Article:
The economical models of zbMATH and MathSciNet are presently distinct:

  • zbMATH is funded by European public institutions and its access is free worldwide.
  • MathSciNet is a commercial product run by the American Mathematical Society who is using the fees to run its own other projects related to mathematics including research grants. In a sense the AMS collects a MathSciNet tax worldwide and decides what it wants for spending the funds. MathSciNet provides AMS points to the contributing reviewers, usable to buy AMS books for instance. zbMATh does the same but the reward is lower and some people reported that it is less interesting. On the other hand, the reviews written for zbMATH are Open Access, while the ones written for MathSciNet are accessible only to subscribers.
  • Before 2021, zbMATH was not open access, run using roughly the same economical scheme as MathSciNet. Actually it was a commercial product of the publishing company Springer, and people were more inclined to give their money to the AMS rather than to Springer.

Google Scholar(1) is an automated product, in contrast with zbMATH(2) which is maintained by professional curators. In particular, Google Scholar(1) has problems in merging or making distinct authors and documents. zbMATH(2) aims to provide unique authors and document identifiers, which is useful for profiling. Nevertheless, using Google Scholar(1) is a good complement to zbMATH(2) for articles and authors profiling. The author profiles on Google Scholar(1) are maintained by the authors themselves, in contrast with the ones on zbMATH(2). Google Scholar(1) also provides bibtex entries, but their quality and accuracy is lower than on zbMATH(2).

(1) as well as Semantic Scholar and Microsoft Academic. (2) as well as MathSciNet. zbMATH was more automated than MathSciNet and had less curators.

Microsoft Academic is the Microsoft version of Google Scholar in a sense.
Semantic Scholar is the Allen Institute version of Google Scholar in a sense. It features graphical influence analysis.
ArXiv and the French HAL are something else for the moment, essentially preprint databases, with preprint bibtex entries, references exploration, limited authors profiles and publication metadata.

If you are a PhD student, you should test and explore zbMATH, at least to understand how it works and what it provides.

If you are a young mathematician, it is likely that you do not feel the need for a database like zbMATH or MathSciNet and you probably use Google Scholar for the exploration of bibliographies and to get bibtex entries. Nevertheless, you could try zbMATH out of curiosity, you will find for free a better quality than on Google Scholar and often you will find complementary information. Google is making Google Scholar free in order to encourage users to create a Google profile and to enter the Google consumerism and at minimum you will pay with your (meta)data.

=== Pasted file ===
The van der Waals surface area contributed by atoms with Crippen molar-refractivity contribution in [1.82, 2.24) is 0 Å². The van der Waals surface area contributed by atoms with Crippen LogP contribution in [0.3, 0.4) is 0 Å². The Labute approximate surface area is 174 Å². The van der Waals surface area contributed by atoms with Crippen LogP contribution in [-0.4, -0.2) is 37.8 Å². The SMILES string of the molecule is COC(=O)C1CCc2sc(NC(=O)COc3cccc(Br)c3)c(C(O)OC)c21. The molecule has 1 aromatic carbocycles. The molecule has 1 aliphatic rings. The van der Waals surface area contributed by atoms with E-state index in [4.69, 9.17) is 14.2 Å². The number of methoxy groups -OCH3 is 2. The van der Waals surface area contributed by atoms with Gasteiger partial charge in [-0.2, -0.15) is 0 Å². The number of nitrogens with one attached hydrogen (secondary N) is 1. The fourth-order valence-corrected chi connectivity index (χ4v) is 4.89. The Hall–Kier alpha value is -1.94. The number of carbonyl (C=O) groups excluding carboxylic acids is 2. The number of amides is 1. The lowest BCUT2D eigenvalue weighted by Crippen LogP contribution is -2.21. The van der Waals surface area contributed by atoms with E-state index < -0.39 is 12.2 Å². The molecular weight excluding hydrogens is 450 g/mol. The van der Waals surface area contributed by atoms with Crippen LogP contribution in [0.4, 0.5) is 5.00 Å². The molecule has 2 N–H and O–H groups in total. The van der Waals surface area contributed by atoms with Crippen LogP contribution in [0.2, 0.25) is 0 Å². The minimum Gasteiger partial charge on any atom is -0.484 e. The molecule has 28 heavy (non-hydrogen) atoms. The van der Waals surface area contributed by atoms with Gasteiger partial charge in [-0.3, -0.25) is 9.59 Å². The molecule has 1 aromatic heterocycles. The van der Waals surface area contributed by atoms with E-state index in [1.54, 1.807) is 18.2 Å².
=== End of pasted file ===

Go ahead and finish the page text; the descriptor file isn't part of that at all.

If you are an experienced mathematician, it is likely that you already have your habits, and that you also have to evaluate research and colleagues. zbMATH can help you getting bibliographic exploration, bibtex entries, and author profiles, while being free access.

So if you do not know what is zbMATH or if you have tested it years ago, it is worth to give it a try (again)!

It depends on the budget pressure, on the type of mathematics, on the habits of colleagues, and on the arbitrage between short term and long term vision.

The cost of MathSciNet for a department depends on several parameters (close to 10K€/year) and should be compared with subscription costs for journals for instance.

zbMATH is Open Access and has a unique coverage of the period 1939-1870. MathSciNet was less automated and has a high quality of reviews for certain period of time.

By helping your colleagues / department to shift even temporarily to zbMATH, you can contribute to encourage the AMS to question its model.

Some mathematics departments have already decided to stop their MathSciNet subscription, such as the one of Université Grenoble Alpes in France.

This short document was set up by the RNBM, and benefited from the feedback of several colleagues and collaborators including people from Cellule Mathdoc.

The official version of this document is on

  • rnbm/zbmath.txt
  • Last modified: 2021/04/13 11:10
  • by Djalil Chafaï